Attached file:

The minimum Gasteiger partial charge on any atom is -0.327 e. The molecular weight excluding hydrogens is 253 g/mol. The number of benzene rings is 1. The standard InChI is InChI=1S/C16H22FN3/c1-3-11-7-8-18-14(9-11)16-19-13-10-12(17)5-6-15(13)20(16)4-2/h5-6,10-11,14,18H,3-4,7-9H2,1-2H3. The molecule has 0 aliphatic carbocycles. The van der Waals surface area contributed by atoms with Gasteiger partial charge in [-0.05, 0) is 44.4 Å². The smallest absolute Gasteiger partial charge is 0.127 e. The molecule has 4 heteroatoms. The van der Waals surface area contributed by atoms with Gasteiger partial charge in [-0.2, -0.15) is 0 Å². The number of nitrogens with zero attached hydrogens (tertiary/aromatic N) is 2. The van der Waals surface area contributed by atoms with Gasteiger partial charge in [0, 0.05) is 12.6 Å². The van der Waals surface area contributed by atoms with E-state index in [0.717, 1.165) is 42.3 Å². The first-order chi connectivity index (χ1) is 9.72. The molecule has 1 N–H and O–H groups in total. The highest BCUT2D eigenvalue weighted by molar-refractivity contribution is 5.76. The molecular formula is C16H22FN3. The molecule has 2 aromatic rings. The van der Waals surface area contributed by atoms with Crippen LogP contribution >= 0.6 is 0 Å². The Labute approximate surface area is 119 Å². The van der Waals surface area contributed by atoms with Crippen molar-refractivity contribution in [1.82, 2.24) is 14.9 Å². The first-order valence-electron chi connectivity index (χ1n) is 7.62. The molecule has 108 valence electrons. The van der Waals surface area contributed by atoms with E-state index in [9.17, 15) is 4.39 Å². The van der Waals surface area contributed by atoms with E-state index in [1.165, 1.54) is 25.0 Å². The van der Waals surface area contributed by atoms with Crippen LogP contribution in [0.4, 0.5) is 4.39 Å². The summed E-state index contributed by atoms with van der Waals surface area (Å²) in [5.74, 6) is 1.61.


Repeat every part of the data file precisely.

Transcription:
The minimum Gasteiger partial charge on any atom is -0.327 e. The molecular weight excluding hydrogens is 253 g/mol. The number of benzene rings is 1. The standard InChI is InChI=1S/C16H22FN3/c1-3-11-7-8-18-14(9-11)16-19-13-10-12(17)5-6-15(13)20(16)4-2/h5-6,10-11,14,18H,3-4,7-9H2,1-2H3. The molecule has 0 aliphatic carbocycles. The van der Waals surface area contributed by atoms with Gasteiger partial charge in [-0.05, 0) is 44.4 Å². The smallest absolute Gasteiger partial charge is 0.127 e. The molecule has 4 heteroatoms. The van der Waals surface area contributed by atoms with Gasteiger partial charge in [-0.2, -0.15) is 0 Å². The number of nitrogens with zero attached hydrogens (tertiary/aromatic N) is 2. The van der Waals surface area contributed by atoms with Gasteiger partial charge in [0, 0.05) is 12.6 Å². The van der Waals surface area contributed by atoms with E-state index in [0.717, 1.165) is 42.3 Å². The first-order chi connectivity index (χ1) is 9.72. The molecule has 1 N–H and O–H groups in total. The highest BCUT2D eigenvalue weighted by molar-refractivity contribution is 5.76. The molecular formula is C16H22FN3. The molecule has 2 aromatic rings. The van der Waals surface area contributed by atoms with Crippen LogP contribution >= 0.6 is 0 Å². The Labute approximate surface area is 119 Å². The van der Waals surface area contributed by atoms with Crippen molar-refractivity contribution in [1.82, 2.24) is 14.9 Å². The first-order valence-electron chi connectivity index (χ1n) is 7.62. The molecule has 108 valence electrons. The van der Waals surface area contributed by atoms with E-state index in [9.17, 15) is 4.39 Å². The van der Waals surface area contributed by atoms with E-state index in [1.165, 1.54) is 25.0 Å². The van der Waals surface area contributed by atoms with Crippen LogP contribution in [0.4, 0.5) is 4.39 Å². The summed E-state index contributed by atoms with van der Waals surface area (Å²) in [5.74, 6) is 1.61.